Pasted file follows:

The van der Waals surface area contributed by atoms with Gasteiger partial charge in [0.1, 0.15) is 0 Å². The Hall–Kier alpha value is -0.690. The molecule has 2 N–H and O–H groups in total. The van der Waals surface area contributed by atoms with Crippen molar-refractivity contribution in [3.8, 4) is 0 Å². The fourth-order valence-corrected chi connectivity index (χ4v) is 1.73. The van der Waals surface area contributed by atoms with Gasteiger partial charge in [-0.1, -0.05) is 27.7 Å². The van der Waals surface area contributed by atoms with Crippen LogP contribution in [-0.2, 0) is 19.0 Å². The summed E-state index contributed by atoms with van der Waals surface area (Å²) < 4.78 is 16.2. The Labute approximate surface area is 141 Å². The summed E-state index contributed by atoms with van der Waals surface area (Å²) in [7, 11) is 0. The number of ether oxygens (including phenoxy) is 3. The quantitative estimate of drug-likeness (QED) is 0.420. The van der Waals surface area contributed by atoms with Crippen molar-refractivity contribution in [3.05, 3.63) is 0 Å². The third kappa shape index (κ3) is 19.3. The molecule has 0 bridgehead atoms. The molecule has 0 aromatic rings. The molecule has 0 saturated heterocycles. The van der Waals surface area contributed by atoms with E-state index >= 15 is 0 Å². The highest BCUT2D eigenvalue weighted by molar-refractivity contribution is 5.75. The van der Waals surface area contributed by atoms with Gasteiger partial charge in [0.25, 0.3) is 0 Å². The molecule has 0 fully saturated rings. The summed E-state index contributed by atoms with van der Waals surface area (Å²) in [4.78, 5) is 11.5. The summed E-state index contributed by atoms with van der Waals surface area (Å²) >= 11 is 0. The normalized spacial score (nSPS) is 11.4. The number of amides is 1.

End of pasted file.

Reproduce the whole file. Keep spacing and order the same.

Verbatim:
The van der Waals surface area contributed by atoms with Gasteiger partial charge in [0.1, 0.15) is 0 Å². The Hall–Kier alpha value is -0.690. The molecule has 2 N–H and O–H groups in total. The van der Waals surface area contributed by atoms with Crippen molar-refractivity contribution in [3.8, 4) is 0 Å². The fourth-order valence-corrected chi connectivity index (χ4v) is 1.73. The van der Waals surface area contributed by atoms with Gasteiger partial charge in [-0.1, -0.05) is 27.7 Å². The van der Waals surface area contributed by atoms with Crippen LogP contribution in [-0.2, 0) is 19.0 Å². The summed E-state index contributed by atoms with van der Waals surface area (Å²) < 4.78 is 16.2. The Labute approximate surface area is 141 Å². The summed E-state index contributed by atoms with van der Waals surface area (Å²) in [7, 11) is 0. The number of ether oxygens (including phenoxy) is 3. The quantitative estimate of drug-likeness (QED) is 0.420. The van der Waals surface area contributed by atoms with Crippen molar-refractivity contribution in [3.05, 3.63) is 0 Å². The third kappa shape index (κ3) is 19.3. The molecule has 0 bridgehead atoms. The molecule has 0 aromatic rings. The molecule has 0 saturated heterocycles. The van der Waals surface area contributed by atoms with E-state index >= 15 is 0 Å². The highest BCUT2D eigenvalue weighted by molar-refractivity contribution is 5.75. The van der Waals surface area contributed by atoms with Gasteiger partial charge in [0.25, 0.3) is 0 Å². The molecule has 0 fully saturated rings. The summed E-state index contributed by atoms with van der Waals surface area (Å²) in [4.78, 5) is 11.5. The summed E-state index contributed by atoms with van der Waals surface area (Å²) >= 11 is 0. The normalized spacial score (nSPS) is 11.4. The number of amides is 1.